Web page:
Verified Accounts On Twitter Have Interacted With A Record-High Number Of Misinformed Articles Online

The German Marshall Fund (GMF) of the USA recently published their findings related to ongoing research into deceptive online journalism. The report revealed that when it comes to sharing and forwarding misinformation, verified accounts on Twitter are touching the new heights, a development that’s sure to incite disappointment from the platform’s community.

The GMF, a nonpartisan US-based think tank owing its name to West German foundations, is rather used to conducting research regarding global issues. Granted, the discussion of misinformation on Twitter does seem like a step down from discussing, say, NATO’s stance on security in the Mediterranean. However, considering how much current day issues both stem from and revolve around online discourse, such researches go a long way in informing social media sites and apps about the shortcomings in their community that need to be worked on to create a truly safe space.

Misinformation and its propagation has been a hallmark of 2020, perhaps entirely owing to the COVID-19 pandemic. An entirely innumerable amount of online conspiracies have been launched and propelled forward, involving Bill Gates, 5G towers, and Lord knows what else. This has then been coupled with further raving against the usage of masks, and many unfounded tips and tricks to help people stay “safe” from the pandemic. A rather infamous example of the latter is individuals encouraging each other to inject themselves with liquid soap in an attempt to ward off viral attacks. A rather baffling conclusion to reach that was only topped by the utter willingness some people displayed in attempting this.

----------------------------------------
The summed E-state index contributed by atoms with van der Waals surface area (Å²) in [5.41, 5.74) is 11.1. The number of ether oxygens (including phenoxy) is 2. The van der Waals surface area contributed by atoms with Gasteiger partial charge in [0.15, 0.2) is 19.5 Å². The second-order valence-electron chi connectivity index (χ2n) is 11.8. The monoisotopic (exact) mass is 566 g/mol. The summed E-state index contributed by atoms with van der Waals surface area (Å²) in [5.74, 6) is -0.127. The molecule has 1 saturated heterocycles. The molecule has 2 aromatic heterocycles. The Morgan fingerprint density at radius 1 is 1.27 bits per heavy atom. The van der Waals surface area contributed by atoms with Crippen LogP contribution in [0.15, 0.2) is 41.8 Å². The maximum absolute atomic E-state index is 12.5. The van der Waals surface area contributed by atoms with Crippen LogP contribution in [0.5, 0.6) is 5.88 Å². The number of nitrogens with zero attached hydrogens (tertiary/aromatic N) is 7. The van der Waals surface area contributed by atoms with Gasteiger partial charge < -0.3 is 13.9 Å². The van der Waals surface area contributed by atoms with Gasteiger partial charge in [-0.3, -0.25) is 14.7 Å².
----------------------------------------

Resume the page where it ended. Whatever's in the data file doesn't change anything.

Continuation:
However, misinformation can easily be quelled and managed if figures of learned authority and earned influence use their voices on social media in order to actively oppose unfounded judgement. Here, rather disappointingly, Twitter displays signs of faltering. While the company itself has actively reiterated its stance against online misinformation, the Verified users on the platform seem to have different plans. GMF measured that Q4 of 2020 showed Verified accounts interacting with material from deceptive sites a whopping 47 million times, as opposed to the 28 million recorded in Q4 2019. An approximate increase of 19 million, coming straight from sources that we’re supposed to trust and hold faith in. These findings could also not have come at a worse time for Twitter.

Recently, the company has announced the relaunch of Verified accounts, after shelving new applications for a few years. Their main reasons for shutting down new badges owed to user complaints about how Verified accounts were less establishing respected figures across all fields and more people with celebrity and star power. This, along with other complaints about how Verified accounts led to a form of class-based segregation led to Twitter reconsidering its entire policy before relaunching. Now, more than ever, let’s hope that policy holds up.

Take a look at these charts for more insights on the level of users engagement with deceptive content on Twitter and Facebook.
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